I have been off the blog for a couple of days because one day I reworked the layout and the next day my computer got the “Windows XP Security 2011 Virus” which poses as an antivirus and demands you buy it while closing every window you try to open by claiming infection. The tech guys at the University or Richmond helped me solve that problem though, and now I’m back.
I am still in a sort of transitory phase. I have passed through much of Virginia without taking too much time to see it. A stop at the university yielded a productive meeting with my boss, Brian Eckert about freelance writing, a good lunch for $6.50 and a fixed computer. Then on to Norfolk to see my friend Robert and an air mattress. So, I have not really started the part of the trip that will take some endurance, but will soon enough.
In the meantime, this is another opportunity to discuss the purpose of this trip and what I hope it will provide. In my last post I wrote about what I hoped to get out of the trip personally, but today my focus will be on what I can show to other people.
I hope to show that jobs and internships are not the only things to do during the four college summers. Especially freshman year, when internships are difficult to snag and jobs scarce, the opportunity to do something different is the best it will ever be.
The common response to this is: “But everyone else has an internship, and if I don’t get one I’ll fall behind and never get a job.”
In an extremely competitive environment, you need to seem more prepared than everyone else in order to get the job. That much is true, but I’ll counter with this: You can’t get truly better than everyone else by doing the same thing as everyone else.
What I mean by this is, you should stand out from the crowd, without standing out so far as to raise red flags. You know exactly what a college degree will bring you. The odds are good you’ll have a steady salary and a steady job. Going through college provides the safest way to all but guarantee financial stability and fairly good quality of life. Some people want more than that though. We’re still young enough to dream of wild success and celebrity, but for some people, those dreams came true. Steve Jobs, Bill Gates, Richard Branson, the CEO of SpaceX (the company picking up where NASA left off) and others are examples of how far a good idea can take you even if you drop out of college.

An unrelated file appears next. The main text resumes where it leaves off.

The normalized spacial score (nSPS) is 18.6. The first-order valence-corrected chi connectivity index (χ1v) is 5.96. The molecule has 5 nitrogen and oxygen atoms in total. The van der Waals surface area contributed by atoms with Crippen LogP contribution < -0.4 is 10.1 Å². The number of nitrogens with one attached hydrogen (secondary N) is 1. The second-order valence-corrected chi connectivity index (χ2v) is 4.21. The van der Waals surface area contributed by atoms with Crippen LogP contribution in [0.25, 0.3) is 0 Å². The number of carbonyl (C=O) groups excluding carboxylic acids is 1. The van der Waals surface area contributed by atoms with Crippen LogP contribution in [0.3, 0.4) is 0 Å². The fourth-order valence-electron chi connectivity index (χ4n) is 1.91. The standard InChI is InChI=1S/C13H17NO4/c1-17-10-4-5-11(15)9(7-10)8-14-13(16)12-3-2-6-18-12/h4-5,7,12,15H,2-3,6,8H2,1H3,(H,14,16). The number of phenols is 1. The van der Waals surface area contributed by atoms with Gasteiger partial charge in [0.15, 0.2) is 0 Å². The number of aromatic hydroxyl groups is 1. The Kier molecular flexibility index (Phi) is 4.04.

Of course, very few of us will realize that sort of lifestyle, but the lessons they provide are worth learning. They never did things the same way as everyone else, from dropping out of school to becoming entrepreneurs. They developed a strength of self which cannot be gained in a residence hall or a classroom.
So don’t drop out of college unless you have a million dollar idea, but do shake things up. I’ll reiterate: You can’t become better than everyone else, by doing the same thing as everyone else. Logically, everyone who is doing the same thing will end up at the same place. If you want more, try something different.
For me, one of those different things is this Road Trip. I have the ability to do this because I worked part time all year, and saved up for a car long before that. I may run out of money before I finish, but it will still be a worthwhile trip. That said, I’m often asked, why not wait a few years?
I can’t emphasize enough the importance of the college summers. Together, they form one whole year of our lives in which we have some freedom from full time work or family. It marks the last time, unless we are independently wealthy, that we will have this kind of time until we retire. So not only can a project like the Road Trip of Passage help you develop personally and professionally, now may be the only time you have to do it!
So I encourage you to seriously consider embarking on a trip or project you feel passionately about, or if you can’t think of one, travel to find one. As I drive around discussing my plans with people I get one of two responses:
This: “I did that when I was your age. It was one of the best choices I ever made.”
Or this: “I’ve always wanted to do that. I almost did one year but I never got around to it.”
First responses literally never stray from those two answers. It won’t be easy of course, and you’ll second guess yourself a lot along the way. You might get caught in a storm, like I did today in Norfolk, but it will come after a perfect day on the beach.
As I was driving yesterday a lyric on the radio stood to me (paraphrase): You best bet on yourself, because you’re your own best bet. To me that band is saying that you have to take risks and not just do things the standard way, and that even though risking your self and future is the scariest thing to risk, the best bet you’ll ever make is on yourself. When it pays off, the person that gains the most is you.